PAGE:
I want you to imagine the sun with wrong rays that cause a lot of problems. We cannot enjoy the sunshine. We want to do something to replace the wrong rays with the right ones. In my scientific project, the sun is germanium (Ge) nanoparticles, and the rays are a ligand. The wrong ligand is oleylamine. Oleylamine is an organic molecule containing an amino group and a long hydrocarbon chain. It would be perfect to remove oleylamine from the particles and attach another molecule. Speaking in scientific language, I am trying to do ligand exchange on germanium nanoparticles surface.
Firstly, Ge is an excellent material for lithium-ion batteries (LIBs) anode. It has a higher capacity than graphitic carbon used in commercial LIBs. Secondly, Ge is a promising material for thermoelectric devices.
Why germanium nanoparticles?
However, it is still necessary to improve the exploitation of the characteristics of germanium. I will try to explain why and how. Bulk germanium electrodes crack and pulverize upon Li+ intercalation/deintercalation cycling. These negative effects could be prevented by using germanium nanomaterials instead of bulk. Nanomaterials have more space for lithium transport without pulverization due to a large surface to volume ratio. In addition to the improved mechanical properties, nanostructuring will allow enhancing thermoelectric properties. The efficiency of thermoelectric material (ZT) is determined by
where σ is the electrical conductivity, S is the Seebeck coefficient, ke and kl are the electronic and lattice contributions to thermal conductivity, and T is the absolute temperature. Decreasing size increases power factor (S2σ) and reduces the lattice thermal conductivity kl.
Why ligand exchange?
Well, we have Ge nanoparticles which can make LIBs and thermoelectric devices much better. However, there is an important nuance that nanoscaled materials have a large surface. The quality of this surface plays a key role in the possibilities of reliable exploitation of nanoparticles. In this case, I should pay attention to the method of obtaining.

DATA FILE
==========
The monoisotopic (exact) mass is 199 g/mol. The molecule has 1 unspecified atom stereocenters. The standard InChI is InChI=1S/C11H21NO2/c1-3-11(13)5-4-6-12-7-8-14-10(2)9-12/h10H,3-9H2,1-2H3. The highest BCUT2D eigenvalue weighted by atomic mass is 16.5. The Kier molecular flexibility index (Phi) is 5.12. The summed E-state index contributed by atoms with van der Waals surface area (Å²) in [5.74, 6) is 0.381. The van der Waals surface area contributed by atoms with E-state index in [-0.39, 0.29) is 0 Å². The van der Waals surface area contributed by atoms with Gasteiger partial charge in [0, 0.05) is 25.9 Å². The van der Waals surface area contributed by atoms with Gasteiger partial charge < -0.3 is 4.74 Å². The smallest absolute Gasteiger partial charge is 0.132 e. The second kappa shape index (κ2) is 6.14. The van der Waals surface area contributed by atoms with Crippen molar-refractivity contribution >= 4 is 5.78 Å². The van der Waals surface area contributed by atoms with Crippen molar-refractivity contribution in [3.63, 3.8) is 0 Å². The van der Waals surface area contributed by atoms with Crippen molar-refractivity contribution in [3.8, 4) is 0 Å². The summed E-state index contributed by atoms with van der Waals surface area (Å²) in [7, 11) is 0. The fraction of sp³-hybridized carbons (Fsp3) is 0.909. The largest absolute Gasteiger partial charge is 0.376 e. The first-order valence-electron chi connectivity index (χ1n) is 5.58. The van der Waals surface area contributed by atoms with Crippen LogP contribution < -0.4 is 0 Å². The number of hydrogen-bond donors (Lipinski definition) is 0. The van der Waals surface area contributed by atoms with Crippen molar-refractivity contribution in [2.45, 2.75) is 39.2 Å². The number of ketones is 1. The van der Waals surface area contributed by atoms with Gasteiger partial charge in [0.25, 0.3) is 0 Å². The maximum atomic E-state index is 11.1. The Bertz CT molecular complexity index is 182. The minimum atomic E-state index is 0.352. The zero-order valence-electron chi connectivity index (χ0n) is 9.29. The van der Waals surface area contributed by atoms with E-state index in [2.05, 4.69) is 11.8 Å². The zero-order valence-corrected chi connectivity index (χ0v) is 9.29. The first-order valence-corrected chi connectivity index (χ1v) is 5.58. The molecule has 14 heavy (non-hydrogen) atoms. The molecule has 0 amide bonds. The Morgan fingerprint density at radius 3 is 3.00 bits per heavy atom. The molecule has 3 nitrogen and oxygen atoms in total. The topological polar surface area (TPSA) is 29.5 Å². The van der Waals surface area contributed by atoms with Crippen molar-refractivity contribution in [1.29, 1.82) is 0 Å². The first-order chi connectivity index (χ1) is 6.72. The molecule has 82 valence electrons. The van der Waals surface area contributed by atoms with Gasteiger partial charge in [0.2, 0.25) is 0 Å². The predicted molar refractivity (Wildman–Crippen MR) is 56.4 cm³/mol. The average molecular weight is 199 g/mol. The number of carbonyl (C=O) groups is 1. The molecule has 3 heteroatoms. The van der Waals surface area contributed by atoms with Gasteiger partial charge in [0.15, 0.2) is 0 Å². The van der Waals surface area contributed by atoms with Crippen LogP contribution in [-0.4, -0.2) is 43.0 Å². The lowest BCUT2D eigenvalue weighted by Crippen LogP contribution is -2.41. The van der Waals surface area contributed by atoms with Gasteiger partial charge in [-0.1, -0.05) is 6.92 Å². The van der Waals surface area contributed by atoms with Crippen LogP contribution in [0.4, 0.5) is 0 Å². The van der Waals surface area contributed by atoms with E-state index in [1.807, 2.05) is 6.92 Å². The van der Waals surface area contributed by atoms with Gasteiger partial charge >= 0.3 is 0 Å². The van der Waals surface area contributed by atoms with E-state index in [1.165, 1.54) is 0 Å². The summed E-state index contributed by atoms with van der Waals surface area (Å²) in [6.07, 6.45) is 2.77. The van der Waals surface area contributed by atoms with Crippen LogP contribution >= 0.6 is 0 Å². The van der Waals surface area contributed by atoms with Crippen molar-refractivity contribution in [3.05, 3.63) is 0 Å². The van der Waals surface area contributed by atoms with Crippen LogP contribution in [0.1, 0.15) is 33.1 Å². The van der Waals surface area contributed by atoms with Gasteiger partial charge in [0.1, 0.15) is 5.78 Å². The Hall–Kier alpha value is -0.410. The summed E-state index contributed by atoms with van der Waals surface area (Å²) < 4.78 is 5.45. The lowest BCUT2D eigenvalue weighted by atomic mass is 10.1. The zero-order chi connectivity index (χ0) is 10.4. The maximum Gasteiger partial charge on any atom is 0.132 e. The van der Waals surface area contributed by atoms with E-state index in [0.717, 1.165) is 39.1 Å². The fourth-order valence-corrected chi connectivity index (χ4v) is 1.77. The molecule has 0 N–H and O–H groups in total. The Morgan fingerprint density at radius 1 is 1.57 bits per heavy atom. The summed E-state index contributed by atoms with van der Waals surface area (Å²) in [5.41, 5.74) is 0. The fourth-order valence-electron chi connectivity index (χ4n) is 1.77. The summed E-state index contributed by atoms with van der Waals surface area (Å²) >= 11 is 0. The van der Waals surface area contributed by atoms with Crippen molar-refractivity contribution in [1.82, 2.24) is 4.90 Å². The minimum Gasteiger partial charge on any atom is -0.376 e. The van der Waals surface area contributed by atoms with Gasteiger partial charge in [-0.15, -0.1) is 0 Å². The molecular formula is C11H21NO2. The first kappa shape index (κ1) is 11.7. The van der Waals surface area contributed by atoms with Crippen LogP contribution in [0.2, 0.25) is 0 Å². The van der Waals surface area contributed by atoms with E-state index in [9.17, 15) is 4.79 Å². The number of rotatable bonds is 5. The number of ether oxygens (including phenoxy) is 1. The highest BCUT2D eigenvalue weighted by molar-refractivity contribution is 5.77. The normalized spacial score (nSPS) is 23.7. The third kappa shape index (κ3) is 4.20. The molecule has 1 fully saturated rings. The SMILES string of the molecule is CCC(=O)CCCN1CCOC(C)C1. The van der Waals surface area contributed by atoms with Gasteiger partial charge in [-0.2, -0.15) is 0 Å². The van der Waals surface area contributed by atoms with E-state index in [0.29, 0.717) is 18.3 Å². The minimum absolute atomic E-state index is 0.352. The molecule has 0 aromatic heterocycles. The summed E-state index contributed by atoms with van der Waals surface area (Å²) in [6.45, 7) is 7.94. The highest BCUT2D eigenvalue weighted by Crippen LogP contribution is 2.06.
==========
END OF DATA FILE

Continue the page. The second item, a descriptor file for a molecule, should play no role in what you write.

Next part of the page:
Generally, nanomaterials can be obtained by physical methods such as laser ablation and sputtering or chemical methods including colloidal synthesis. In my research project, I use the last one because production by the colloidal method does not require complex and expensive equipment and can be simple to scale. Colloidal synthesis requires a high boiling organic solvent such as long-chain primary amines which also stabilize Ge particles in the solution.
Thus, nanoparticles have long organic molecules on their surface. But long-chain primary amine is a not ideal ligand because it has no strong connection with Ge particles surface. It makes particles unstable (recollect about the sun with wrong rays). Therefore, it is reasonable to create a chemical wet route that will remove native ligand and connect with a satisfying ligand.
How am I doing this?
I am obtaining Ge particles with new ligand by hydrogermylation of colloidal germanium nanoparticles covered by oleylamine. Hydrogermylation involves the insertion of an unsaturated carbon-carbon bond into a surface-bound Ge-H bond, leading to Ge-C formation. Formation of covalent Ge-C bond provides reliable protection of the surface and lead to the creation of usable Ge nanoparticles.
It is quite difficult to carry out this reaction in practice and it is also difficult to prove that you made it. Thus, I use different methods of analysis to confirm the successful exchange of ligands among which Raman and infrared spectroscopy, nuclear magnetic resonance, photoluminescent spectroscopy.
So I told you what I’m doing and why. I wish everyone the sun with the right rays, and if it is not, you have every chance to change it. You are a scientist who can do incredible things.
Thank you for your nice post. I had a bit difficulty to understand the metaphor of sun and Germanium, maybe it would be good to start directly by explaining why Ge is so interesting as a material as you do in the second paragraph. 😉
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